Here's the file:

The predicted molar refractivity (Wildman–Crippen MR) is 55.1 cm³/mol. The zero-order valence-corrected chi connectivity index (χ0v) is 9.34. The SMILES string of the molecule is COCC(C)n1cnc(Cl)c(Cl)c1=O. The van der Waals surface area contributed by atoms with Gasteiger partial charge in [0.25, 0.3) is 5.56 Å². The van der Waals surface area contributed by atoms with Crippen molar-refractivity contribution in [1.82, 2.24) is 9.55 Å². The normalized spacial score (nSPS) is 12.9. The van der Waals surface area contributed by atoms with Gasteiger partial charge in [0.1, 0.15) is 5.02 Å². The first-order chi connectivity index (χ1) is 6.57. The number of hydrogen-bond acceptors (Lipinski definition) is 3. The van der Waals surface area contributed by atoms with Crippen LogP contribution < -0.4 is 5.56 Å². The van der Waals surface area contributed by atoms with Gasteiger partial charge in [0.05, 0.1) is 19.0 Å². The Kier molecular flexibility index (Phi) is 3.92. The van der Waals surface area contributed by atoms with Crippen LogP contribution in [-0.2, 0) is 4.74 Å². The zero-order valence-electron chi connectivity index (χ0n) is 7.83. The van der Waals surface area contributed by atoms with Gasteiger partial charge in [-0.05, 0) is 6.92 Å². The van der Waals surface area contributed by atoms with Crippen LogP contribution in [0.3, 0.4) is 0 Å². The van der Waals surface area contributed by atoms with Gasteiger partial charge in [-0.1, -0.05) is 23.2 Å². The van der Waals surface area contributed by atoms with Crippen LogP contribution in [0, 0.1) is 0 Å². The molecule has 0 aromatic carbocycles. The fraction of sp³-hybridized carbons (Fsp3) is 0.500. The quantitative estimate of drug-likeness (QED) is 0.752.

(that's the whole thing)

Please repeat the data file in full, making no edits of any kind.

The predicted molar refractivity (Wildman–Crippen MR) is 55.1 cm³/mol. The zero-order valence-corrected chi connectivity index (χ0v) is 9.34. The SMILES string of the molecule is COCC(C)n1cnc(Cl)c(Cl)c1=O. The van der Waals surface area contributed by atoms with Gasteiger partial charge in [0.25, 0.3) is 5.56 Å². The van der Waals surface area contributed by atoms with Crippen molar-refractivity contribution in [1.82, 2.24) is 9.55 Å². The normalized spacial score (nSPS) is 12.9. The van der Waals surface area contributed by atoms with Gasteiger partial charge in [0.1, 0.15) is 5.02 Å². The first-order chi connectivity index (χ1) is 6.57. The number of hydrogen-bond acceptors (Lipinski definition) is 3. The van der Waals surface area contributed by atoms with Crippen LogP contribution < -0.4 is 5.56 Å². The van der Waals surface area contributed by atoms with Gasteiger partial charge in [0.05, 0.1) is 19.0 Å². The Kier molecular flexibility index (Phi) is 3.92. The van der Waals surface area contributed by atoms with Crippen LogP contribution in [-0.2, 0) is 4.74 Å². The zero-order valence-electron chi connectivity index (χ0n) is 7.83. The van der Waals surface area contributed by atoms with Gasteiger partial charge in [-0.05, 0) is 6.92 Å². The van der Waals surface area contributed by atoms with Crippen LogP contribution in [0.3, 0.4) is 0 Å². The van der Waals surface area contributed by atoms with Gasteiger partial charge in [-0.1, -0.05) is 23.2 Å². The van der Waals surface area contributed by atoms with Crippen LogP contribution in [0, 0.1) is 0 Å². The molecule has 0 aromatic carbocycles. The fraction of sp³-hybridized carbons (Fsp3) is 0.500. The quantitative estimate of drug-likeness (QED) is 0.752.